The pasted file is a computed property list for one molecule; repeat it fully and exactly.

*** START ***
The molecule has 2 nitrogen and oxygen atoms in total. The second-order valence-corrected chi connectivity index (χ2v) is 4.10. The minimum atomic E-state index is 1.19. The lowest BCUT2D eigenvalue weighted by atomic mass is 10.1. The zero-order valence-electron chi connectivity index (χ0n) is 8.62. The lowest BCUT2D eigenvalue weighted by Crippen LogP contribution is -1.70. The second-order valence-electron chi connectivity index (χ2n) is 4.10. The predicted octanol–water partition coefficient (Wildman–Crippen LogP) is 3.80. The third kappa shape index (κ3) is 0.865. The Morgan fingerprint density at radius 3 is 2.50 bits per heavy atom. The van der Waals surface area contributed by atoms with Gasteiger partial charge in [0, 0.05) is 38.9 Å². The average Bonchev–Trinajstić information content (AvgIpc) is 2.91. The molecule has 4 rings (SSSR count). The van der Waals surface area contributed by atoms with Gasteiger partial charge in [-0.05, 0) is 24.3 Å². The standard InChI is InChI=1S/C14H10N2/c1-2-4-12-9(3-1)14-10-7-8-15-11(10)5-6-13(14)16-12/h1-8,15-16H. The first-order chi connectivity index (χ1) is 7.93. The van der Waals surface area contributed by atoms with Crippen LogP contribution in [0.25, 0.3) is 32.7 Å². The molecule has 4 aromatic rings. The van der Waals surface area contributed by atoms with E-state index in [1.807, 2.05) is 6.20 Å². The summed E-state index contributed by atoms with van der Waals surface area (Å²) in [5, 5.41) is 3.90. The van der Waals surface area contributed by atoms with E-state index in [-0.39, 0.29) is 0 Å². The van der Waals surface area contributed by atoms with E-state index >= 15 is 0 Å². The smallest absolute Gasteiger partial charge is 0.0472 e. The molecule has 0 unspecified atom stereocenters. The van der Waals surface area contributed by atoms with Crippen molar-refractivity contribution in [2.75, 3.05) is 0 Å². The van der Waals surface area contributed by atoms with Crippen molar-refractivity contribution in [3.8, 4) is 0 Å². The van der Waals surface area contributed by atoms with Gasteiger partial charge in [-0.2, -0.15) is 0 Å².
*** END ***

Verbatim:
The molecule has 2 nitrogen and oxygen atoms in total. The second-order valence-corrected chi connectivity index (χ2v) is 4.10. The minimum atomic E-state index is 1.19. The lowest BCUT2D eigenvalue weighted by atomic mass is 10.1. The zero-order valence-electron chi connectivity index (χ0n) is 8.62. The lowest BCUT2D eigenvalue weighted by Crippen LogP contribution is -1.70. The second-order valence-electron chi connectivity index (χ2n) is 4.10. The predicted octanol–water partition coefficient (Wildman–Crippen LogP) is 3.80. The third kappa shape index (κ3) is 0.865. The Morgan fingerprint density at radius 3 is 2.50 bits per heavy atom. The van der Waals surface area contributed by atoms with Gasteiger partial charge in [0, 0.05) is 38.9 Å². The average Bonchev–Trinajstić information content (AvgIpc) is 2.91. The molecule has 4 rings (SSSR count). The van der Waals surface area contributed by atoms with Gasteiger partial charge in [-0.05, 0) is 24.3 Å². The standard InChI is InChI=1S/C14H10N2/c1-2-4-12-9(3-1)14-10-7-8-15-11(10)5-6-13(14)16-12/h1-8,15-16H. The first-order chi connectivity index (χ1) is 7.93. The van der Waals surface area contributed by atoms with Crippen LogP contribution in [0.25, 0.3) is 32.7 Å². The molecule has 4 aromatic rings. The van der Waals surface area contributed by atoms with E-state index in [1.807, 2.05) is 6.20 Å². The summed E-state index contributed by atoms with van der Waals surface area (Å²) in [5, 5.41) is 3.90. The van der Waals surface area contributed by atoms with E-state index in [-0.39, 0.29) is 0 Å². The van der Waals surface area contributed by atoms with E-state index >= 15 is 0 Å². The smallest absolute Gasteiger partial charge is 0.0472 e. The molecule has 0 unspecified atom stereocenters. The van der Waals surface area contributed by atoms with Crippen molar-refractivity contribution in [2.75, 3.05) is 0 Å². The van der Waals surface area contributed by atoms with Crippen molar-refractivity contribution in [3.8, 4) is 0 Å². The van der Waals surface area contributed by atoms with Gasteiger partial charge in [-0.2, -0.15) is 0 Å².